Source; Buletin Mutiara

Penang has embarked on an ambitious five-year climate adaptation project to mitigate flash floods in the Bayan Baru area. The initiative, titled “Penang Nature-Based Climate Adaptation Programme” (PNBCap), was announced by Zairil Khir Johari, Chairman of the Penang Infrastructure and Transport Committee, and is a collaborative effort between UN-Habitat and Think City. The project, which began in 2023 and is set to conclude in 2027, involves a substantial investment of RM 9.2 million and is being executed by the Penang Department of Irrigation and Drainage (JPS).

The PNBCap initiative encompasses three major projects. The first is the restoration and beautification of the Sungai Keluang river corridor, transforming it into a “Blue-Green Corridor.” This project aims to create a harmonious blend of natural beauty and effective water management. The second project is the construction of Penang’s first nature-based retention pond at Lintang Nibong neighborhood football field. Unlike traditional concrete structures, this advanced retention pond is designed to efficiently collect and manage rainwater, featuring underground infiltration systems and water storage components. The third project involves the installation of permeation devices and storage systems beneath the retention pond to enhance water management capabilities.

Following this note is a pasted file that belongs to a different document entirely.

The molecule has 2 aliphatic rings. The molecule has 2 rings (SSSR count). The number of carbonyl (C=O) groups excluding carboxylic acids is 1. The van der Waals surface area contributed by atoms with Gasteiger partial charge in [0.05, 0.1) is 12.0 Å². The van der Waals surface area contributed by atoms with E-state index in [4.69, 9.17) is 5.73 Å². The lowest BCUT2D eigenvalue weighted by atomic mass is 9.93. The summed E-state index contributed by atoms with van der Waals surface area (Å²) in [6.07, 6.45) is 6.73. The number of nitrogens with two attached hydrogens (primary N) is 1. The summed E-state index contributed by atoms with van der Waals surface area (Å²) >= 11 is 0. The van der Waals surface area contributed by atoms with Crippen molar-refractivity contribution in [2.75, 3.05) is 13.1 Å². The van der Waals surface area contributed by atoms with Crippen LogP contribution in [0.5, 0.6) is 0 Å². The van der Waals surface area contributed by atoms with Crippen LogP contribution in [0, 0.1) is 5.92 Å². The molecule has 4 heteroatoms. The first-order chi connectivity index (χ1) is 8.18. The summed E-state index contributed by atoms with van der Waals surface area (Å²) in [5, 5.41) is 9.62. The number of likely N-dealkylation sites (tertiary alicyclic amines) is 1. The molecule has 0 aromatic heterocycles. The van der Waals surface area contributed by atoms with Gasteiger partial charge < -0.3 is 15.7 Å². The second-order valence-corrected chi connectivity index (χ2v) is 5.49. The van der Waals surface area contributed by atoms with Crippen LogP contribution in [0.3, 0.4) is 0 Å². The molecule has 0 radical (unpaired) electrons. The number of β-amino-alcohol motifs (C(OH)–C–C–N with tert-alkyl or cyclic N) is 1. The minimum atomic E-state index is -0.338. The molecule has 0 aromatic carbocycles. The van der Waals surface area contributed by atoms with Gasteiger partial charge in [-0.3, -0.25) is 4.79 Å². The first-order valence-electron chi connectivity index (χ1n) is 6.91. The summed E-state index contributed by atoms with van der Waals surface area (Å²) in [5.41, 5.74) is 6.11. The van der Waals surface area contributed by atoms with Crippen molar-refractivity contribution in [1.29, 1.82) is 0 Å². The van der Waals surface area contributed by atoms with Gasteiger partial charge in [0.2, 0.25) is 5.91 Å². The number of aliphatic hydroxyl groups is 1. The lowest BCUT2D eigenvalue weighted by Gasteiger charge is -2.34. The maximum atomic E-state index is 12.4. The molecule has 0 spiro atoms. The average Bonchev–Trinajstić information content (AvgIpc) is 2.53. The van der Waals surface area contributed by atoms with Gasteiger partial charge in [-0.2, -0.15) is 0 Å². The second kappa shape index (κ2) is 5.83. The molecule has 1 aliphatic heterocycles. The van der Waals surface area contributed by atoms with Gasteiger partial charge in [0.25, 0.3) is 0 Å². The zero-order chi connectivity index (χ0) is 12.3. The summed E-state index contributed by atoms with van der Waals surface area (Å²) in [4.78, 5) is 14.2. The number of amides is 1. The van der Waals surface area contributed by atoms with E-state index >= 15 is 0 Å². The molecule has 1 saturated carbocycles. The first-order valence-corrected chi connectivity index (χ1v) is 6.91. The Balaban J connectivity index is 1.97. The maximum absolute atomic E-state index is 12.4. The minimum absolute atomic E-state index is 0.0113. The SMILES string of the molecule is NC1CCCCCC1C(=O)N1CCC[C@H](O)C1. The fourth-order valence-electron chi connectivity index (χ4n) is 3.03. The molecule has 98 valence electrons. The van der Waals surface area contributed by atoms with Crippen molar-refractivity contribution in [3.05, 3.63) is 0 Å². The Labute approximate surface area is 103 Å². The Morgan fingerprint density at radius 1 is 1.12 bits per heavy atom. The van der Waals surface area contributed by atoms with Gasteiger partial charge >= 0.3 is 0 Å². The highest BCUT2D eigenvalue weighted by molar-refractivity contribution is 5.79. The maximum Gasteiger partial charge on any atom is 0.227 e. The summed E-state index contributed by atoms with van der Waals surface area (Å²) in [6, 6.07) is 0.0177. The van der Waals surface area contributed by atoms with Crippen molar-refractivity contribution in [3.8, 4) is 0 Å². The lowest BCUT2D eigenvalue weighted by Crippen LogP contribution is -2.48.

Zairil highlighted that the JPS had conducted a public consultation on May 11, where over 60 community members provided positive feedback. The Bayan Baru area, a rapidly developing township, has been identified as a flood-prone zone, experiencing 16 floods from 2016 to 2024. The existing drainage system is outdated and unable to cope with heavy rainfall, necessitating urgent upgrades. Local MP Sim Tze Tzin has been actively advocating for government intervention to address these recurring flood issues.

Penang is the first state to receive UN-Habitat funding for enhancing climate resilience. The Sungai Keluang corridor, stretching 400 meters, will feature natural enhancements such as rain gardens, bioretention swales, green roofs, children’s playgrounds, viewing platforms, boardwalks, sports areas, parking lots, pergolas, fishing platforms, camping zones, and urban farms.

Zairil expressed hope that this pioneering project will serve as a model for other states and cities in combating climate change. The launch event was attended by UN-Habitat Project Manager Kwan Sook Cheng and JPS Director Nazri.

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